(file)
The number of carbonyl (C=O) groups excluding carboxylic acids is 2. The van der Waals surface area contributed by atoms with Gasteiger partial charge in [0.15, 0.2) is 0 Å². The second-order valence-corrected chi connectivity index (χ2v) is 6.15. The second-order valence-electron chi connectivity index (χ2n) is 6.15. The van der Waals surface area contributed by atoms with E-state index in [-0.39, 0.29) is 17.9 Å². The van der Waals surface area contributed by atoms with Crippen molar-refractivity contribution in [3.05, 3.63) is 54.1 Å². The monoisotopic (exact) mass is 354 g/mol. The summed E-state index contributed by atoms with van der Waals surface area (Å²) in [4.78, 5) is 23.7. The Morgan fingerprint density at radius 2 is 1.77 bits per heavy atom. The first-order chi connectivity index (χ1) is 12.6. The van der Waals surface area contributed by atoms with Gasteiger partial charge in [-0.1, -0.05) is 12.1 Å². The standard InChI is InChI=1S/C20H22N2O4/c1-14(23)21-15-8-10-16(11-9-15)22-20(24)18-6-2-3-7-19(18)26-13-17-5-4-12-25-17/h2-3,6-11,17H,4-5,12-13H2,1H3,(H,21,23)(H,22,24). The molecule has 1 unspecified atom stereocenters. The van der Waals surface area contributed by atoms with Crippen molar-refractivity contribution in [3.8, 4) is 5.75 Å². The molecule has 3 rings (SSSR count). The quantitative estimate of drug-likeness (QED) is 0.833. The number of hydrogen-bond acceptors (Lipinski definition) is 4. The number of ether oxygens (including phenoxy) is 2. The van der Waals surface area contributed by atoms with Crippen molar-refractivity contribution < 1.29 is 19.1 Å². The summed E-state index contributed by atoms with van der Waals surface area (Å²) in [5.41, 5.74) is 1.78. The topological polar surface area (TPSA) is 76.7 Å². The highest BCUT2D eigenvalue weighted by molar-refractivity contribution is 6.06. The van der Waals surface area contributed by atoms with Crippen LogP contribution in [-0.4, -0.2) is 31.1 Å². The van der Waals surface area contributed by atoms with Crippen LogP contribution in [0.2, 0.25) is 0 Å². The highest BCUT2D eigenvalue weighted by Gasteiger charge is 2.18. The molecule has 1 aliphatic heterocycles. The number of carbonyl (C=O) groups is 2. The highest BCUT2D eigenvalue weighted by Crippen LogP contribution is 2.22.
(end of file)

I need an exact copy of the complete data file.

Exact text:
The number of carbonyl (C=O) groups excluding carboxylic acids is 2. The van der Waals surface area contributed by atoms with Gasteiger partial charge in [0.15, 0.2) is 0 Å². The second-order valence-corrected chi connectivity index (χ2v) is 6.15. The second-order valence-electron chi connectivity index (χ2n) is 6.15. The van der Waals surface area contributed by atoms with E-state index in [-0.39, 0.29) is 17.9 Å². The van der Waals surface area contributed by atoms with Crippen molar-refractivity contribution in [3.05, 3.63) is 54.1 Å². The monoisotopic (exact) mass is 354 g/mol. The summed E-state index contributed by atoms with van der Waals surface area (Å²) in [4.78, 5) is 23.7. The Morgan fingerprint density at radius 2 is 1.77 bits per heavy atom. The first-order chi connectivity index (χ1) is 12.6. The van der Waals surface area contributed by atoms with Gasteiger partial charge in [-0.1, -0.05) is 12.1 Å². The standard InChI is InChI=1S/C20H22N2O4/c1-14(23)21-15-8-10-16(11-9-15)22-20(24)18-6-2-3-7-19(18)26-13-17-5-4-12-25-17/h2-3,6-11,17H,4-5,12-13H2,1H3,(H,21,23)(H,22,24). The molecule has 1 unspecified atom stereocenters. The van der Waals surface area contributed by atoms with Crippen molar-refractivity contribution in [3.8, 4) is 5.75 Å². The molecule has 3 rings (SSSR count). The quantitative estimate of drug-likeness (QED) is 0.833. The number of hydrogen-bond acceptors (Lipinski definition) is 4. The number of ether oxygens (including phenoxy) is 2. The van der Waals surface area contributed by atoms with Crippen molar-refractivity contribution < 1.29 is 19.1 Å². The summed E-state index contributed by atoms with van der Waals surface area (Å²) in [5.41, 5.74) is 1.78. The topological polar surface area (TPSA) is 76.7 Å². The highest BCUT2D eigenvalue weighted by molar-refractivity contribution is 6.06. The van der Waals surface area contributed by atoms with Crippen LogP contribution in [-0.4, -0.2) is 31.1 Å². The van der Waals surface area contributed by atoms with Crippen LogP contribution in [0.2, 0.25) is 0 Å². The highest BCUT2D eigenvalue weighted by Gasteiger charge is 2.18. The molecule has 1 aliphatic heterocycles. The number of carbonyl (C=O) groups is 2. The highest BCUT2D eigenvalue weighted by Crippen LogP contribution is 2.22.